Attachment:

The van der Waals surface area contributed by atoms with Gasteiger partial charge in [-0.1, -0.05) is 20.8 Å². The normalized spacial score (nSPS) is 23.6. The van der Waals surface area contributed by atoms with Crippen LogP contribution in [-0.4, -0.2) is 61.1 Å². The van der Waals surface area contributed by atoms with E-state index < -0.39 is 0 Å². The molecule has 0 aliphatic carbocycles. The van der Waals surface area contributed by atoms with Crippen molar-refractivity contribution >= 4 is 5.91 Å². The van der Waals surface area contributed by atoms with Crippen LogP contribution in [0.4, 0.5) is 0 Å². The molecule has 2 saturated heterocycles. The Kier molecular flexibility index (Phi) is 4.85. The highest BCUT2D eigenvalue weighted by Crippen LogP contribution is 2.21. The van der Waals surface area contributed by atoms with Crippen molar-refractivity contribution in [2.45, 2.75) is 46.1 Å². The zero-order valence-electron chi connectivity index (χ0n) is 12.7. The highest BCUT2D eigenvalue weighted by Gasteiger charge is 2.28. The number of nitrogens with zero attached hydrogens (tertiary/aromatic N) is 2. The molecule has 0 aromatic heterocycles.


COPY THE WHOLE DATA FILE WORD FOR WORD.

The van der Waals surface area contributed by atoms with Gasteiger partial charge in [-0.1, -0.05) is 20.8 Å². The normalized spacial score (nSPS) is 23.6. The van der Waals surface area contributed by atoms with Crippen LogP contribution in [-0.4, -0.2) is 61.1 Å². The van der Waals surface area contributed by atoms with E-state index < -0.39 is 0 Å². The molecule has 0 aliphatic carbocycles. The van der Waals surface area contributed by atoms with Crippen molar-refractivity contribution >= 4 is 5.91 Å². The van der Waals surface area contributed by atoms with Crippen LogP contribution in [0.4, 0.5) is 0 Å². The molecule has 2 saturated heterocycles. The Kier molecular flexibility index (Phi) is 4.85. The highest BCUT2D eigenvalue weighted by Crippen LogP contribution is 2.21. The van der Waals surface area contributed by atoms with Crippen molar-refractivity contribution in [2.45, 2.75) is 46.1 Å². The zero-order valence-electron chi connectivity index (χ0n) is 12.7. The highest BCUT2D eigenvalue weighted by Gasteiger charge is 2.28. The number of nitrogens with zero attached hydrogens (tertiary/aromatic N) is 2. The molecule has 0 aromatic heterocycles.